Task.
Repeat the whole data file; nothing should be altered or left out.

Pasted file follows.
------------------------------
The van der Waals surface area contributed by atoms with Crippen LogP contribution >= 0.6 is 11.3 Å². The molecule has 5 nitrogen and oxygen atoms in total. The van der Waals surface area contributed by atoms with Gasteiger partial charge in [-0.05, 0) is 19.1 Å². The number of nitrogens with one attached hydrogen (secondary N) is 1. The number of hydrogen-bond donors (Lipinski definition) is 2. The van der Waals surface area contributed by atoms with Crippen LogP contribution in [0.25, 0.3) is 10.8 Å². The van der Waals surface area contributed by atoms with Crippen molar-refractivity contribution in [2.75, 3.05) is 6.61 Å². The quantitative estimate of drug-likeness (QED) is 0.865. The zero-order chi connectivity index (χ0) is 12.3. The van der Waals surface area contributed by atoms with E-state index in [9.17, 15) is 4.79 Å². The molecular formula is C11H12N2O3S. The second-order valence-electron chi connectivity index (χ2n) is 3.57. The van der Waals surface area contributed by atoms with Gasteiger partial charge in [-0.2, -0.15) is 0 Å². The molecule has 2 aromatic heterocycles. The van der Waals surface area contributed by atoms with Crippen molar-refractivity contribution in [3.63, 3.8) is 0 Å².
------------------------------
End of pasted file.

The van der Waals surface area contributed by atoms with Crippen LogP contribution >= 0.6 is 11.3 Å². The molecule has 5 nitrogen and oxygen atoms in total. The van der Waals surface area contributed by atoms with Gasteiger partial charge in [-0.05, 0) is 19.1 Å². The number of nitrogens with one attached hydrogen (secondary N) is 1. The number of hydrogen-bond donors (Lipinski definition) is 2. The van der Waals surface area contributed by atoms with Crippen LogP contribution in [0.25, 0.3) is 10.8 Å². The van der Waals surface area contributed by atoms with Crippen molar-refractivity contribution in [2.75, 3.05) is 6.61 Å². The quantitative estimate of drug-likeness (QED) is 0.865. The zero-order chi connectivity index (χ0) is 12.3. The van der Waals surface area contributed by atoms with E-state index in [9.17, 15) is 4.79 Å². The molecular formula is C11H12N2O3S. The second-order valence-electron chi connectivity index (χ2n) is 3.57. The van der Waals surface area contributed by atoms with Gasteiger partial charge in [-0.2, -0.15) is 0 Å². The molecule has 2 aromatic heterocycles. The van der Waals surface area contributed by atoms with Crippen molar-refractivity contribution in [3.63, 3.8) is 0 Å².